Use Evaporated Milk In Slow Cooker Potato Soup To Avoid Separation

Just as a dollop of sour cream, butter, and grated cheese are typical toppings for a loaded baked potato, adding a splash of cream to potato soup is a no-brainer. Dairy is a delicious and effective tool for thickening and imparting richness to soups. Stirring milk or cream into a pot on the stove tends to happen at the tail end of the cooking process to prevent curdling, however, if you're making potato soup in a slow cooker, evaporated milk is the best option to avoid separation.

Slow cookers help busy home cooks make hands-off meals with well-developed flavors thanks to their low and slow cooking methods. Unfortunately, heating dairy over long periods of time increases the risk of separation. Also known as "breaking," separation describes the process of milk proteins clumping together in reaction to elevated acidity. Heating dairy products increases this acidity.

Evaporated milk, on the other hand, is made by slowly heating it to reduce the proportion of water molecules to dairy fat and protein. With over half its original water content eliminated, the decidedly different composition of evaporated milk will resist separation in a slow cooker. It's an equal swap for heavy cream that you can add to the slow cooker along with the rest of your potato soup ingredients at the beginning and let simmer away for hours. Plus, its ultra-rich dairy flavor and already thick consistency will enrich the texture and complement the earthiness of potatoes as well as heavy cream.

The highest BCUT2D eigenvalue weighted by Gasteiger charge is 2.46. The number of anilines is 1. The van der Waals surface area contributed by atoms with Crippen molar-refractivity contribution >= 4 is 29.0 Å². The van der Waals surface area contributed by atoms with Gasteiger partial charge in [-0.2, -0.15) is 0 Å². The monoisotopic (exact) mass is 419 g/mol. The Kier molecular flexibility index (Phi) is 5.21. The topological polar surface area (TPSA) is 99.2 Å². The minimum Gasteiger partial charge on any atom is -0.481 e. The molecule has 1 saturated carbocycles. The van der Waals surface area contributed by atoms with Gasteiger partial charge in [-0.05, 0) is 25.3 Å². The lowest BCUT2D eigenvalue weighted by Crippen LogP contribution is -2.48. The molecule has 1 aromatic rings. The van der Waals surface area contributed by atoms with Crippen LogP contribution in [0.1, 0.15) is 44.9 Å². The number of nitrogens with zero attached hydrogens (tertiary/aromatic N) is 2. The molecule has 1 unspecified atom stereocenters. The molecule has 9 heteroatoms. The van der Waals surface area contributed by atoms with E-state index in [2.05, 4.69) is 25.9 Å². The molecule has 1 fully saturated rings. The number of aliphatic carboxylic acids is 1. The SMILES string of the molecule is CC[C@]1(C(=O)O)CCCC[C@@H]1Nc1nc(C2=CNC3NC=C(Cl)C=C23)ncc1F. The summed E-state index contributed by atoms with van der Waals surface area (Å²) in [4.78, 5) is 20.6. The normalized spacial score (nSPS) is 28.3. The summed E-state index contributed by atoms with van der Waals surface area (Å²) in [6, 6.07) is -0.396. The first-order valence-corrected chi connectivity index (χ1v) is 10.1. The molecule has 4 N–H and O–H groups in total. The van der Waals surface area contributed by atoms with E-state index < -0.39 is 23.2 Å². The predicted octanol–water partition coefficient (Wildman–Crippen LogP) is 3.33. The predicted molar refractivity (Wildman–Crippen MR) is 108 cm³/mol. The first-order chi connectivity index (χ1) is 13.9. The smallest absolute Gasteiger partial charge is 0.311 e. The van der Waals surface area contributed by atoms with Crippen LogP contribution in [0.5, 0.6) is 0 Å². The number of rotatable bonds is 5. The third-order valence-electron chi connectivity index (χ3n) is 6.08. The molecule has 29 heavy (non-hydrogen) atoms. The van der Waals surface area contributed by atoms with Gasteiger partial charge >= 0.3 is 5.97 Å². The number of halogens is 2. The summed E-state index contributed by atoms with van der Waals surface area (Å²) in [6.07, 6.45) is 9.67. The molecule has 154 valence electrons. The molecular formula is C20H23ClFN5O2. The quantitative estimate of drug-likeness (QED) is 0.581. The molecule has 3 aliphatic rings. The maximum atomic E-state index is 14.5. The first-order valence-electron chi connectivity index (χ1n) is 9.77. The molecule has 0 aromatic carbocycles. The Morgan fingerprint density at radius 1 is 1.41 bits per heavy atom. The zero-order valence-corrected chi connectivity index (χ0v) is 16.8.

Tips for a flavorful potato soup

Slow cooker potato soup is simple by definition, with a small ingredient list and a one-pot assembly method. That said, there are a few tips to ensure that slow-cooker potato soup is bursting with flavor. The type of potatoes you choose plays a big role in the taste and consistency of your soup. Yukon golds are ideal because they're a perfect balance of starchy and waxy; they'll hold their shape well for a chunky potato soup, but they'll also blend into a creamy uniform consistency.

Potatoes, evaporated milk, and broth come together for a hearty and comforting blend, but the combination will result in an overly bland profile without proper seasoning. Salt and pepper are essential to complement the earthiness of potatoes and cut through the richness of the evaporated milk; aromatics and more robust baking spices will brighten the profile significantly. Old Bay seasoning, diced onion and garlic, bay leaves, and smoked paprika add spice and herbal savoriness to potato soup; a mirepoix would further develop the depth of flavor. For an umami upgrade, add chopped and fried bacon or diced sun-dried tomatoes.

A dollop of sour cream and sharp cheddar cheese are excellent garnish ideas to add tang and saltiness while also enhancing the creaminess of the soup as they melt into it. Blue cheese crumbles would add a sophisticated funk, while garlic chips and crispy fried onions would add a concentrated aromatic crunch.